Can sanctions work?
According to the Council of the EU, the EU sanctions do not aim to cause economic hardness but rather ‘to bring about a change in policy or activity by the target country’. Sanctions have many times failed; for instance, the long-lasting EU and UN sanctions against Sudan and South Sudan have not stopped human rights abuses, and EU and US sanctions against Syria have not stopped the Assad regime’s brutality either. Studies have shown that fewer than one quarter of UN sanctions achieve their aims- financial measures such as the suspension of development aid are seen as more effective.
Whether sanctions are a useful foreign and security policy tool is highly debated. The ones who consider sanctions useful cite various success stories, and the ones who are against them highlight failures. It is generally agreed that sanctions are a highly political issue.
The sanctions database of the Peterson Institute for International Economics maintains that sanctions fail to achieve their policy goals in about two out of three cases. However, these failures do not necessarily mean that sanctions policies are ineffective. According to a study by the EU Institute for Security Studies ‘the effectiveness of sanctions depends on the alternative policy instruments available to policy practitioners.’ Some basic conditions for success (such as economic and diplomatic exchanges and some measures agreed before the sanctions’ enactment) need to be also met. Adding to that, sanctions should belong to an integrated approach to international peace and security and, as they have most of the times an economic dimension, their damage needs to be carefully examined and well understood ex ante.
As sanctions are employed to bring change, there are also some other preconditions for them to succeed. For instance, the level of trade between the imposer and the target country needs to be high, otherwise the sanctions will not have an impact. The target will be more affected on the basis of their political system: if democratic, sanctions are more likely to succeed as opposed to an authoritarian regime as this might ‘have the capacity to distribute the losses (and gains) from sanctions in ways that penalize their opponents and reward their supporters, thus often strengthening authoritarian rule in the process, as observed in Iraq during the 1990s.’ Moreover, sanctions may strengthen popular support for the receiver’s regime, especially if the regime of the receiver is characterized by a strong commitment to political, economic or religious ideologies.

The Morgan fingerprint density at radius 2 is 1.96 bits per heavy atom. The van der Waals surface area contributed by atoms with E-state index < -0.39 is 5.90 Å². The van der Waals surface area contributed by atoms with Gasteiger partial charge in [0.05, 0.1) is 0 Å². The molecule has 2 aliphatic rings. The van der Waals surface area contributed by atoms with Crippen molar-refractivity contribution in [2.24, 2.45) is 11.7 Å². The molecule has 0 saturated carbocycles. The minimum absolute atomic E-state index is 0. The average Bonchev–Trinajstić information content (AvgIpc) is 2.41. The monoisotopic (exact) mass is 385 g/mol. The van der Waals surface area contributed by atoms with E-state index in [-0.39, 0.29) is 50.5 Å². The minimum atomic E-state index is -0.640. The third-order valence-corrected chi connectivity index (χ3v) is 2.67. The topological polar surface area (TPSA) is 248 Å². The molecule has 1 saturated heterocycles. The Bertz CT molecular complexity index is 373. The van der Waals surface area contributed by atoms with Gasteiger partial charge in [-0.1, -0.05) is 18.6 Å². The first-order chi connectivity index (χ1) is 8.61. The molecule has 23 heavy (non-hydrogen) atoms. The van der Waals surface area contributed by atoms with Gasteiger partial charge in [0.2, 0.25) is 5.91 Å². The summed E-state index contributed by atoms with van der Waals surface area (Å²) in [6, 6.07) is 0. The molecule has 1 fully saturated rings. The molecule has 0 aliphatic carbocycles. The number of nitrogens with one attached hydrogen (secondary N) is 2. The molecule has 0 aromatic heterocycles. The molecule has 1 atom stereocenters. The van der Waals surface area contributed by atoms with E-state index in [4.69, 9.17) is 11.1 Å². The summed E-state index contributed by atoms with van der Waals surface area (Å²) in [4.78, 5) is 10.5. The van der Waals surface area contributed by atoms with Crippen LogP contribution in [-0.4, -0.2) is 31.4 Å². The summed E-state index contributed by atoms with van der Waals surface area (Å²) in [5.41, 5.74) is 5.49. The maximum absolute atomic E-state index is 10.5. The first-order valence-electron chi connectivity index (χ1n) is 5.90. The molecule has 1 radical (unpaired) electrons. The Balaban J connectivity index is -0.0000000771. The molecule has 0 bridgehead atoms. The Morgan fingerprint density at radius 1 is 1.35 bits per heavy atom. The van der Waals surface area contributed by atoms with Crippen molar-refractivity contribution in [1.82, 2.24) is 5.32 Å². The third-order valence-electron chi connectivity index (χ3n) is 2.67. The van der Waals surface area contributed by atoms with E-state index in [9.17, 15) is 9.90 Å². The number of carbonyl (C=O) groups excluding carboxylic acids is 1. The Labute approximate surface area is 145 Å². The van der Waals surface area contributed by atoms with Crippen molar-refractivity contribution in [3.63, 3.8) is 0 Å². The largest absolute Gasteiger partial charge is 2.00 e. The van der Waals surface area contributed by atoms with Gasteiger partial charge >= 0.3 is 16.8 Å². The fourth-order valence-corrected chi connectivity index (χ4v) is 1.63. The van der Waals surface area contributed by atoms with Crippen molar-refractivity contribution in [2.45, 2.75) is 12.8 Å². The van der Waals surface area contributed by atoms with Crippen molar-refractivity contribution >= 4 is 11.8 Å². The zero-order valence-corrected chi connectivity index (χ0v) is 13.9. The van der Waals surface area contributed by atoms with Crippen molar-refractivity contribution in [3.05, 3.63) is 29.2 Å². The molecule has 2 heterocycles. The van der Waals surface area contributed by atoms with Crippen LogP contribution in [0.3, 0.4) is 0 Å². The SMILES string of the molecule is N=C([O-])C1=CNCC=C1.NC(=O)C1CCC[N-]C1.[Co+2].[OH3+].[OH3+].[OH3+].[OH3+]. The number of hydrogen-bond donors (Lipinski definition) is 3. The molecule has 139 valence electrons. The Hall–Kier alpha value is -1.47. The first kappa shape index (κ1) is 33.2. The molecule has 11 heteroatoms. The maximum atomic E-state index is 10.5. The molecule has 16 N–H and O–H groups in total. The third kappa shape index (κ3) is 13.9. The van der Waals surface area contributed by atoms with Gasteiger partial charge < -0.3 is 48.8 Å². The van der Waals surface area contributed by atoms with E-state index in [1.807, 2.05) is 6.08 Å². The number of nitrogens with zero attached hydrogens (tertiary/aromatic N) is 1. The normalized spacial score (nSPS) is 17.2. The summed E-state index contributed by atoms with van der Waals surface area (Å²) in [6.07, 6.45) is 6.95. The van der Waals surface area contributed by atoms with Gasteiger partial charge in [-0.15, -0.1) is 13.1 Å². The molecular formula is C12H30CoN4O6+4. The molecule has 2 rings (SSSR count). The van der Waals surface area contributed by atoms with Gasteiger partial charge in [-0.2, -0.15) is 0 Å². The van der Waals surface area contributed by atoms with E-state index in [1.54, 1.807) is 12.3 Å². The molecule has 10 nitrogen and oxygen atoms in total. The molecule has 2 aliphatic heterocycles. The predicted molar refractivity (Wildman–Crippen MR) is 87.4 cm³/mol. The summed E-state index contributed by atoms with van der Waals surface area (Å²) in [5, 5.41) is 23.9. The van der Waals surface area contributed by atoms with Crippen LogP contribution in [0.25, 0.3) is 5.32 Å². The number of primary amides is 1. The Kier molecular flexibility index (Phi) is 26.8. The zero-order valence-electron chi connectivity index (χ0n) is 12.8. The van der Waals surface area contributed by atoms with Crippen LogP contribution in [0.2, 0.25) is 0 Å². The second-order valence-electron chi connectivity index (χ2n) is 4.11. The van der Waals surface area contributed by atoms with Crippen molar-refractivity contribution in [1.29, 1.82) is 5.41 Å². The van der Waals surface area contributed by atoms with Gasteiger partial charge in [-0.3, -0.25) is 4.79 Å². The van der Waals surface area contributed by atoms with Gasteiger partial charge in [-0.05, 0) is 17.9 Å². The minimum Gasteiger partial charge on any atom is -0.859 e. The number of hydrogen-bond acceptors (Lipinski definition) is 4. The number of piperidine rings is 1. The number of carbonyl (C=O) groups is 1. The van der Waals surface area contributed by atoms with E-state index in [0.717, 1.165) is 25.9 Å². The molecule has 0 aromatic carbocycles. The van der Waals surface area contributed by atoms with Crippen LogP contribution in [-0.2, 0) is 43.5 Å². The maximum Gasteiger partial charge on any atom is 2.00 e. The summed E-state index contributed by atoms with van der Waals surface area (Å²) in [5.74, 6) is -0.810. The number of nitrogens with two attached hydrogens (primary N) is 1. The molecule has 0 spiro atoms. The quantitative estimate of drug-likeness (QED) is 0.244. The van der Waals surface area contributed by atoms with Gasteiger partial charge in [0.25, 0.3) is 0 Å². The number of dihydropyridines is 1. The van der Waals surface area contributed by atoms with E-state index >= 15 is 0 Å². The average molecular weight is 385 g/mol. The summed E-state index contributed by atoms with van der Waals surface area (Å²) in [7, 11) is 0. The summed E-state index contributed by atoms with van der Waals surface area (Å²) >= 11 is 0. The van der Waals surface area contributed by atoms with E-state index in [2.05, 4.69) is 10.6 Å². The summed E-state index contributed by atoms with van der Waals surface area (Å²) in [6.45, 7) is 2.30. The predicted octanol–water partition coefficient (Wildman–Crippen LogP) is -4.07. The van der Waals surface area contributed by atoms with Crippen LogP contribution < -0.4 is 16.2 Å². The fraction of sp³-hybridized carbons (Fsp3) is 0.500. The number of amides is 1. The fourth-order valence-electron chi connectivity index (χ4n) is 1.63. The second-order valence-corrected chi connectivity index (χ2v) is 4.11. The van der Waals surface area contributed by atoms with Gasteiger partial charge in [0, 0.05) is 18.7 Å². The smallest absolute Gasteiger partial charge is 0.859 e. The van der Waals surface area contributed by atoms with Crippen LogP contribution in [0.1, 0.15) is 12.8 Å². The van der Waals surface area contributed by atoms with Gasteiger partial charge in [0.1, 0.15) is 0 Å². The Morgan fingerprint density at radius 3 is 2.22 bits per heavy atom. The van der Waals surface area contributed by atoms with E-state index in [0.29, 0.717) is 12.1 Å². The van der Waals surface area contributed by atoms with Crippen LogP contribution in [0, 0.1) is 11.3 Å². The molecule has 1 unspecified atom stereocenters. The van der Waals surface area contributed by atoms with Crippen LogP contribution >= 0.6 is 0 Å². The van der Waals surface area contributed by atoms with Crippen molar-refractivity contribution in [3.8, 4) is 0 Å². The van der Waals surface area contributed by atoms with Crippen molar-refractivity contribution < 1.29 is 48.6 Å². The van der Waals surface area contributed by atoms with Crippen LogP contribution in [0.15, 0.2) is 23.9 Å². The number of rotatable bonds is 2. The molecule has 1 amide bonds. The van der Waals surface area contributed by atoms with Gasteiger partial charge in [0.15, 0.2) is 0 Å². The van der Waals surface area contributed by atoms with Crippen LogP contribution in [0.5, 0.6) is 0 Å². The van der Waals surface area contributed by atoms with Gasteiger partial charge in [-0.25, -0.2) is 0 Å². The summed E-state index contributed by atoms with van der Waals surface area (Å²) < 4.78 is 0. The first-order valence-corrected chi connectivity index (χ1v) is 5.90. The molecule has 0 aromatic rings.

Imposing a single type of sanctions can prove unsuccessful in reaching the goals set- rather, it is the simultaneous application of at least three different types of sanctions that will have a real impact (be it coercion, constraint or signaling). Strong multilateral political commitment is also needed, as ‘the more multilateral the sanctions are, the fewer the options for sanctions evasion or trade diversion by the target’, a report by the European Union Institute for Security Studies shows. In any case, sanctions multilaterally supported have more legitimacy.
Last but not least, for sanctions to succeed, the texts need to be unambiguous: the goals have to be well articulated and defined so that there is no room for manoeuvres, and the situation post the sanctions application needs to be actively monitored. Moreover, the conditions under which sanctions are lifted need to be clear from the beginning of their application, and a broad consultation with third party stakeholders can also add value, along with a close coordination between EU institutions and EU Member States.
Regarding the particular case, the European Union has shown its support to Greece and Cyprus, as the rights and sovereignty of two EU Member States need to be effectively protected. For now, it was satisfactory to see that the EU showed its solidarity to EU Member States at risk of possible conflicts and of violation of sovereign rights- upholding the rule of law and democracy as its beacons. Sanctions are still being avoided, but in case we face another dead-end soon, they will inevitably be introduced.